The current humanitarian situation is marked by the large number of Burmese refugees living in camps in a Bangladeshi border town called Cox’s Bazar. Already facing immense poverty, Cox’s Bazar and the Bangladesh government have struggled to provide resources and aid to the thousands of refugees who flooded their borders in 2017 and in the aftermath of the 2021 military coup against the Myanmar government. These refugees include mostly Rohingya Muslims but also other groups whose rights are also being violated under the Tatmandaw’s military regime. With international aid, Bangladesh was able to provide refuge for one million Rohingya refugees. However, the country does not have the resources to provide work and education opportunities, and it struggles to meet basic hygiene and nutrition needs in overcrowded conditions. Refugee camps in Bangladesh are also plagued by tensions with the Bangladeshi host community, dangerous weather conditions, and gang violence.

The goal of the UNHRC and the Rohingya themselves is to return to Myanmar rather than settling permanently in Bangladesh, but the political situation in Myanmar is worsening rather than improving. In addition to the Burmese refugees in Bangladesh, there are thousands of displaced persons throughout Myanmar in need of humanitarian assistance. The Tatmandaw’s human rights violations seem to include every form of violence imaginable, and no one is exempt from these atrocities. Beyond targeted and explicit violence, the military junta also subjects Burmese citizens to inhumane detention conditions and collective punishment.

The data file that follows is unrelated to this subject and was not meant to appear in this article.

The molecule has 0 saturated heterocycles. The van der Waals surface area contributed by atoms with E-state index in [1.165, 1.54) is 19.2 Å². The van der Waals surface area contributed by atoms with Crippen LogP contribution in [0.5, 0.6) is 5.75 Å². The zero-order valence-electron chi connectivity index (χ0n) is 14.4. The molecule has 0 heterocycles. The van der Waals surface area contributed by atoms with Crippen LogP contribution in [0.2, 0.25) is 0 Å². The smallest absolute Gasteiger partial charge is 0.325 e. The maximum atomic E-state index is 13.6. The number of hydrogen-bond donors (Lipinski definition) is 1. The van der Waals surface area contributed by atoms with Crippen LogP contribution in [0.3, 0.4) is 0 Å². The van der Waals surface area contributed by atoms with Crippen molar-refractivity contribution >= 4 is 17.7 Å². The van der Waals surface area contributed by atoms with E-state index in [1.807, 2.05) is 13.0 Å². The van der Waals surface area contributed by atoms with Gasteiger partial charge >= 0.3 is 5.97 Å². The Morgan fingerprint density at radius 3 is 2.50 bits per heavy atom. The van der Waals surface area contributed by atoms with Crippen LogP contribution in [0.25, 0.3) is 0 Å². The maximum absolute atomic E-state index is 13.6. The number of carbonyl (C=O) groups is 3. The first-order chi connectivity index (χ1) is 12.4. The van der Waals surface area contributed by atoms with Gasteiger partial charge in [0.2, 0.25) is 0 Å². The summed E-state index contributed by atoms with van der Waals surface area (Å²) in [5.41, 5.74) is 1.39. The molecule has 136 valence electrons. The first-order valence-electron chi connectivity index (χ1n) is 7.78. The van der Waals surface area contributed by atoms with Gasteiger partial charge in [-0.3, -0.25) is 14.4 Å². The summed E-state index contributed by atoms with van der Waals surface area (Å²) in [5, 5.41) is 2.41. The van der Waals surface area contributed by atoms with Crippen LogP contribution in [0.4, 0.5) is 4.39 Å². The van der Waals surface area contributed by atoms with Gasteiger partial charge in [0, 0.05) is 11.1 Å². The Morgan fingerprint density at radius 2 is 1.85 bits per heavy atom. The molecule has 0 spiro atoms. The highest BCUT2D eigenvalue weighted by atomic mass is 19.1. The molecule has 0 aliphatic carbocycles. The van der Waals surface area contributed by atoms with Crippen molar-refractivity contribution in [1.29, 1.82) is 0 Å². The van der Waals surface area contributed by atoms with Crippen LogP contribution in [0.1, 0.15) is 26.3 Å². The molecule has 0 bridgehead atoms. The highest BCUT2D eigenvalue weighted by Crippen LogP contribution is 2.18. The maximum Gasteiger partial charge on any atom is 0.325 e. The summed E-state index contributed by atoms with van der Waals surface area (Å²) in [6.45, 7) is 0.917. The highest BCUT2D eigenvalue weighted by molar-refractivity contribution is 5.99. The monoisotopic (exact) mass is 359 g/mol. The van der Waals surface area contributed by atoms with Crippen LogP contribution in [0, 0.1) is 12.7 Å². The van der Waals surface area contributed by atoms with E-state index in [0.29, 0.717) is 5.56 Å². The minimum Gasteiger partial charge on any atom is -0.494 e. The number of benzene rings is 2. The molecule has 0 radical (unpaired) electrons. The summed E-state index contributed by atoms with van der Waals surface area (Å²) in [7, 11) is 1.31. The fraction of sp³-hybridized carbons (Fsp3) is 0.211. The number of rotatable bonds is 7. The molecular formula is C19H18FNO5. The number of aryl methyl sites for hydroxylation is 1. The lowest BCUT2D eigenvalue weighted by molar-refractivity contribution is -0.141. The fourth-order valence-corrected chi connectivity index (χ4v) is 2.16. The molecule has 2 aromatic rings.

To date, the military has yet to be held accountable by the international community for these atrocities and humanitarian efforts are gravely underfunded, but progress is being made. The International Court of Justice (ICJ) is pursuing prosecution of Myanmar on genocide claims. The UN Human Rights Council has developed strategic development goals for Myanmar and has begun to implement a joint response plan to address the humanitarian crisis, though only fourteen percent of the plan was funded as of May 2022. Despite the steps taken by international entities, the United States has been relatively absent from the dialogue and aid efforts up until this year.